Taj Mahal No Longer a Tourist Spot?
Built under Emperor Shah Jahan’s orders in honor of his favorite wife, Taj Mahal is the most visited tourist site in India
The government of the northern Indian state of Uttar Pradesh has removed the famed Taj Mahal from its list of tourist sites, a subject that today causes an intense debate in the territory.
The Times of India revealed that the controversy erupted last week when the state’s Tourism Minister, Rita Bahuguna Joshi, presented a leaflet on the main attractions of the territory, not including Taj Mahal, a complex of buildings considered the summit of Mogul architecture.
The decision led to strong criticism against the head minister of the state, Yogi Adityanath, who recently stated that this work is not part of the national culture.
For people all over the world, it is one of the most important places in India, but he is an ignorant of history and its importance, said the leader of the Communist Party of India-Marxist, Brinda Karat, referring to the politician, highly questioned by his ultraconservative Hindu ideas.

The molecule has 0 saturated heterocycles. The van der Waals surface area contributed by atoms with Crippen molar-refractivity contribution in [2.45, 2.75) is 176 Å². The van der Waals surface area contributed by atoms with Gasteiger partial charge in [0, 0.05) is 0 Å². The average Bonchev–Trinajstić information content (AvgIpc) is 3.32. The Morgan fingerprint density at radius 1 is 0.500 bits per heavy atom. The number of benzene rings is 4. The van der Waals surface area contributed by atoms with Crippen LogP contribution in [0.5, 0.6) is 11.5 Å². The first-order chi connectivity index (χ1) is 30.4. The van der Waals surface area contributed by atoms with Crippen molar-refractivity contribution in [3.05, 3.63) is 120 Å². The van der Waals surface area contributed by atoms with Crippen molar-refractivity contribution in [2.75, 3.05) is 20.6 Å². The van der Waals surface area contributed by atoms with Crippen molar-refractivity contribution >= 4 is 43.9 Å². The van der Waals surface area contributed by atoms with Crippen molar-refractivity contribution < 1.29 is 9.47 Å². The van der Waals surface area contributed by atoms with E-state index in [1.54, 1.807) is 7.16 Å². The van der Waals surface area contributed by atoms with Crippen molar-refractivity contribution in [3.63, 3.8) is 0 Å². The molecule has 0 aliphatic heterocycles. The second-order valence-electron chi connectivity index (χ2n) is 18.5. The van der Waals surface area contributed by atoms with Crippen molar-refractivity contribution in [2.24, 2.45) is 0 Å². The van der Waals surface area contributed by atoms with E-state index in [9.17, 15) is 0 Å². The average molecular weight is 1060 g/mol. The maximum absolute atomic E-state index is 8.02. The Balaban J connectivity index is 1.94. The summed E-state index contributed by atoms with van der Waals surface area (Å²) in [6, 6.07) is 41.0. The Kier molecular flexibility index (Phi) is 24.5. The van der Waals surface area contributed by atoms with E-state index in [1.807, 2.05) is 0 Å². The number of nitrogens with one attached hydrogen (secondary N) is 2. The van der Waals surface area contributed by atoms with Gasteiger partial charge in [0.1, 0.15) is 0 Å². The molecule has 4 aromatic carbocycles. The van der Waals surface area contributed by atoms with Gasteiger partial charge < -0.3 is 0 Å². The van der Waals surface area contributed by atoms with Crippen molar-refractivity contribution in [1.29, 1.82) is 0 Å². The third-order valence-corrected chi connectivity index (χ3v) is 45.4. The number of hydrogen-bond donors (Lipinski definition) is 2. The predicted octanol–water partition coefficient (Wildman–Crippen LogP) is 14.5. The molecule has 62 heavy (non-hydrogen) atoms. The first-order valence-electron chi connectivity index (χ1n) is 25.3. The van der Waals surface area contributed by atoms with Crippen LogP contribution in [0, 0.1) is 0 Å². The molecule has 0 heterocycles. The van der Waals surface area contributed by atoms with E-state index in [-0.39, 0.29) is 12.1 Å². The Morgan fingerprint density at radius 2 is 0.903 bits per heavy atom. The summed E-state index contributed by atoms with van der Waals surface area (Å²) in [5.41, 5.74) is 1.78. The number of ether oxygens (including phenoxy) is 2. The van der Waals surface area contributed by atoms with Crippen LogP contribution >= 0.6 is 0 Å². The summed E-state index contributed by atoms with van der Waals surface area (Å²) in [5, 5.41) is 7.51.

Uttar Pradesh government wants to give the state a new identity, said Naresh Agrawal of Samajwadi Party.
Weeks ago, historian R. Nath rejected the comments of Adityanath, who affirmed that Taj Mahal is not part of the national culture.
Located in the city of Agra, the monument was built by Indian craftsmen with first materials of the country, highlighted the intellectual in response to those comments.
Nath accused the politician of disparaging achievements in several spheres of human knowledge during the Mughal Empire, a Muslim dynasty that ruled much of India.
‘Without reading available literature on the subject and reviewing historical documents, how can he say that Taj Mahal is not part of Indian culture?’ he asked.
Built under Emperor Shah Jahan’s orders between 1631 and 1653 in honor of his favorite wife, Arjumand Bano Begum, Taj Mahal is the most visited tourist site in India.
In August, the National Archaeological Survey rejected the versions of ultranationalist sectors by noting that the place is a Muslim tomb and not a Hindu temple.
It was the institution’s response to a question from a court analyzing a petition filed by a group of Hindu people, who claimed that the place, declared a World Heritage Site by Unesco, was originally a temple dedicated to the god Shiva.
That hypothesis is endorsed by Hindu extremists but questioned by most Indian experts and historians.
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